Modal shift here to stay, says expert

THE modal shift of freight from air to ocean has few signs of relenting, a maritime consultant suggests.
Michel Looten, director of marine at Seabury Group, says shippers have found ways to send by sea many of those goods traditionally flown. Fashion goods have been one of the sharpest examples of modal shift, he adds, with the air cargo industry losing 600,000 metric tons of fashion goods to container lines between 2000 and 2013.
Fresh flowers have also increasingly been transported by ship on shorter routes, such as Ecuador and Colombia to the US, although longer routes, such as to Europe, still require airfreight.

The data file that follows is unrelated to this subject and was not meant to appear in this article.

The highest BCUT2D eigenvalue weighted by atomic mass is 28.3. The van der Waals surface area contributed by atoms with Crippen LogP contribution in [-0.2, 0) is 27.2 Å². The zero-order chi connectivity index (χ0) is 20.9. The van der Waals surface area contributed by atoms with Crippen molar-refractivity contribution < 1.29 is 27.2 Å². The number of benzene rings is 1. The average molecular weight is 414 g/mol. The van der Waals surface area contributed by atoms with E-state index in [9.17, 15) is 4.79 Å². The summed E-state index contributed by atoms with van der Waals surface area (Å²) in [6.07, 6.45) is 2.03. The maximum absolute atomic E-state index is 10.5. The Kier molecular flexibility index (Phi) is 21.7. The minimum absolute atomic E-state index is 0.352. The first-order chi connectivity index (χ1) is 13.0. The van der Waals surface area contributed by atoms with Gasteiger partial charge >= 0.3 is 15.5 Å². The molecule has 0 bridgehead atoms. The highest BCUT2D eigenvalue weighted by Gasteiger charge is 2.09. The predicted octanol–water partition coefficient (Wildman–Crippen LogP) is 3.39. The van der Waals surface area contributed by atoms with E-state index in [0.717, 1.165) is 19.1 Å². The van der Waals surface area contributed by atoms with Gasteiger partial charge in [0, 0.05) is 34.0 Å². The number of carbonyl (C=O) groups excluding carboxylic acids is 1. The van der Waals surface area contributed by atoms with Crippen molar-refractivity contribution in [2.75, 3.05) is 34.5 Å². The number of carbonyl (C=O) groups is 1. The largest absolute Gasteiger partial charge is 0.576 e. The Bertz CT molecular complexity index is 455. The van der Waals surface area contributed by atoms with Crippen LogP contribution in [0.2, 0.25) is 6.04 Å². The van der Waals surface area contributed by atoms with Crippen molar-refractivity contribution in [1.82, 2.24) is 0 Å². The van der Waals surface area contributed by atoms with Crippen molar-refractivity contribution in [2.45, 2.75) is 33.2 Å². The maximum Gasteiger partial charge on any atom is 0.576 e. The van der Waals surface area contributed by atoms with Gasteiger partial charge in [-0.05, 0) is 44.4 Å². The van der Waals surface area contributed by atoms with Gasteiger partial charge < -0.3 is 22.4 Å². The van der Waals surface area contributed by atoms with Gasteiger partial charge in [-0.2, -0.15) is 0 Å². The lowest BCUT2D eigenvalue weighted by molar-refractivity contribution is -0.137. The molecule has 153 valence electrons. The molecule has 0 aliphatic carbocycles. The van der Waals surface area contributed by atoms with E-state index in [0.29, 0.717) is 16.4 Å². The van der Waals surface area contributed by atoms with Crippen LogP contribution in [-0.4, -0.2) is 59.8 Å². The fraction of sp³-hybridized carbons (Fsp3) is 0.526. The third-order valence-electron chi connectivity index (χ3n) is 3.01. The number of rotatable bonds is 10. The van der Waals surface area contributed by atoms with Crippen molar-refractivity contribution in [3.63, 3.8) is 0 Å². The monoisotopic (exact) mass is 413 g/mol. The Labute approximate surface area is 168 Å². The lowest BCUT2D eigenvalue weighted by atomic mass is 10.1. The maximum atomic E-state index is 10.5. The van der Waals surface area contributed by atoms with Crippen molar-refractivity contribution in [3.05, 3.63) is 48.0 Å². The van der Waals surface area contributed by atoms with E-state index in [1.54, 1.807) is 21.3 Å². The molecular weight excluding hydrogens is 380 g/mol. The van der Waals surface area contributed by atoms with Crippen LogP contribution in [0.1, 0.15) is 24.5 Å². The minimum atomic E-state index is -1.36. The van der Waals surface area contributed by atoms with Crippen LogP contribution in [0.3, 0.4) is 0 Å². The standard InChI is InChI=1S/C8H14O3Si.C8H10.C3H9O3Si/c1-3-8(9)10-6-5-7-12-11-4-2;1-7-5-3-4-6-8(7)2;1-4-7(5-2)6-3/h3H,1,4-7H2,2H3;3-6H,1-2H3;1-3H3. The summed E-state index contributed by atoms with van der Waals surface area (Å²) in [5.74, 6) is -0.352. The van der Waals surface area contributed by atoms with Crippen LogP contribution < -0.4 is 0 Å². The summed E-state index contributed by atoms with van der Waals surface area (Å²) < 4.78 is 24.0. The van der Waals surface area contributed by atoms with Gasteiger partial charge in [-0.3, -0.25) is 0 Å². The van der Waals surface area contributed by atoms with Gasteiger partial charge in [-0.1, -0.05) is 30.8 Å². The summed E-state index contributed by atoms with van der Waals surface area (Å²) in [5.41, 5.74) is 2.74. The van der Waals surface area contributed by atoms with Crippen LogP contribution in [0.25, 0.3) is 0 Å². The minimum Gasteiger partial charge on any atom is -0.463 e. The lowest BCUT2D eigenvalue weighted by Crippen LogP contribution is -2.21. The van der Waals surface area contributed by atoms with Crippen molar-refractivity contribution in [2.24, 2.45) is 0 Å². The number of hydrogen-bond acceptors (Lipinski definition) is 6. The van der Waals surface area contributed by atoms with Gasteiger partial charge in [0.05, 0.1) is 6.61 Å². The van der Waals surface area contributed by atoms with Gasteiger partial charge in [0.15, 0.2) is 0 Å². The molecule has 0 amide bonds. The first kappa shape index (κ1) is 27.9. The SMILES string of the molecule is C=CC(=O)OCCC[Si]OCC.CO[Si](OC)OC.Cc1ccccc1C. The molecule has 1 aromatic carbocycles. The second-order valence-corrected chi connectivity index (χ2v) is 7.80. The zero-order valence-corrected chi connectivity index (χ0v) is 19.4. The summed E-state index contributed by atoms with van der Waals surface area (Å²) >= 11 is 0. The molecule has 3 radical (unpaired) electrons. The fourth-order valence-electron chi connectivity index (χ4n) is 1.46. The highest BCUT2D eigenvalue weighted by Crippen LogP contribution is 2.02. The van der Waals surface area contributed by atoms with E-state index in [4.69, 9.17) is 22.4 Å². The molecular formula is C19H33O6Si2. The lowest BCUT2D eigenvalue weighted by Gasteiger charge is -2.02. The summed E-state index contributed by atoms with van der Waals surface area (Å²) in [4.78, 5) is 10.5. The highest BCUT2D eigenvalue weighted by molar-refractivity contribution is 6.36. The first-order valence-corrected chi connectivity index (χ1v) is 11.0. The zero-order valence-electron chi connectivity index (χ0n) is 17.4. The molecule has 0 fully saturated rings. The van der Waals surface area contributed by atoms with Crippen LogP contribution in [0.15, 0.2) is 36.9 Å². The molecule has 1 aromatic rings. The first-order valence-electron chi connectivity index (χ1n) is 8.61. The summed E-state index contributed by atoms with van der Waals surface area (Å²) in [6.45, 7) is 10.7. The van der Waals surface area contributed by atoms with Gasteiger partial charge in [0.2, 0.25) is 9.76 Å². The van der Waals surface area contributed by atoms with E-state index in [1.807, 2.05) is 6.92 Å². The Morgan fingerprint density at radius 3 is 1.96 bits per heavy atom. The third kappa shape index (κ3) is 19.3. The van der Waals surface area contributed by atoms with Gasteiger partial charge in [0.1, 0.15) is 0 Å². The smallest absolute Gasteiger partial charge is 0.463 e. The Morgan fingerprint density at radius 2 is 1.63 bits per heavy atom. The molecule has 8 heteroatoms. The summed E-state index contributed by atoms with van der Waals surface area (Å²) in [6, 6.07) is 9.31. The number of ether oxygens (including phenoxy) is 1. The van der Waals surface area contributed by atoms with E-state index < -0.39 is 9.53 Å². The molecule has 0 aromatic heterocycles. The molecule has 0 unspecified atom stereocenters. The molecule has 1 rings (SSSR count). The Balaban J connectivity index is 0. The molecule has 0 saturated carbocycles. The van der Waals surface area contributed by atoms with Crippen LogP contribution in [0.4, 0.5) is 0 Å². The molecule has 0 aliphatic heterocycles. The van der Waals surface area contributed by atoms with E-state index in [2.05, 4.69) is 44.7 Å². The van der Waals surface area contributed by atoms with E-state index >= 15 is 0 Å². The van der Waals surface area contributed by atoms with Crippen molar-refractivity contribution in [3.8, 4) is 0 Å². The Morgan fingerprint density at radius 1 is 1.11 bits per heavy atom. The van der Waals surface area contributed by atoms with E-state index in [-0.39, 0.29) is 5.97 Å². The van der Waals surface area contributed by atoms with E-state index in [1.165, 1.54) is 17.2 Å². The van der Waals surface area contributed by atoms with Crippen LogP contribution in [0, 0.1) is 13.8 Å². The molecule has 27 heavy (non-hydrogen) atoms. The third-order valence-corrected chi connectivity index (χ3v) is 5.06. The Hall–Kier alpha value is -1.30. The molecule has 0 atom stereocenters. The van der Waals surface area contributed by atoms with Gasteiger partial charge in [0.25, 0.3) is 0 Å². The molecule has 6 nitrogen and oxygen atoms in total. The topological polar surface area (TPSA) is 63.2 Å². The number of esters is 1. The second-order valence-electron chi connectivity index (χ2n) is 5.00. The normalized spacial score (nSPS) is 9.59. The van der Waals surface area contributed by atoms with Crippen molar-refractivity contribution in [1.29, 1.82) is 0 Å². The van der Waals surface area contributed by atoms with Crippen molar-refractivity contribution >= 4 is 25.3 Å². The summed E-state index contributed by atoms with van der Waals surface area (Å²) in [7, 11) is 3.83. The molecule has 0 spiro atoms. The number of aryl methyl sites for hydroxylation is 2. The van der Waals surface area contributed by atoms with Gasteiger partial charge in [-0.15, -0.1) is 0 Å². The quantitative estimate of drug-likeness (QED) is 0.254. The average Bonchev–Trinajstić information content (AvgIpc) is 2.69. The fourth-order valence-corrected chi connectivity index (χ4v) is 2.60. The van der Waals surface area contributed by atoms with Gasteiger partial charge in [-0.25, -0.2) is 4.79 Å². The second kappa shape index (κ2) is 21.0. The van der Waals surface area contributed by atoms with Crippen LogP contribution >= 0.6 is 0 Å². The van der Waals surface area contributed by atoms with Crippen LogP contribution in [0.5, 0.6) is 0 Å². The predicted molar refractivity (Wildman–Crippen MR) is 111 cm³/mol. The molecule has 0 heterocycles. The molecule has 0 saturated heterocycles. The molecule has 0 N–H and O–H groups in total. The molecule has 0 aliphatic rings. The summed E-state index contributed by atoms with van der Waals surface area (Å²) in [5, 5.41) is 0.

Automotive parts are the next likely goods to shift to ocean, he predicts, along with electronics, machinery, semiconductors, pharmaceuticals and fresh food.
However, Looten suggested that any supply chain disruption on the water, such as a terrorist attack on the Suez Canal or further unrest in Eastern Europe, could encourage shippers to return to airfreight.

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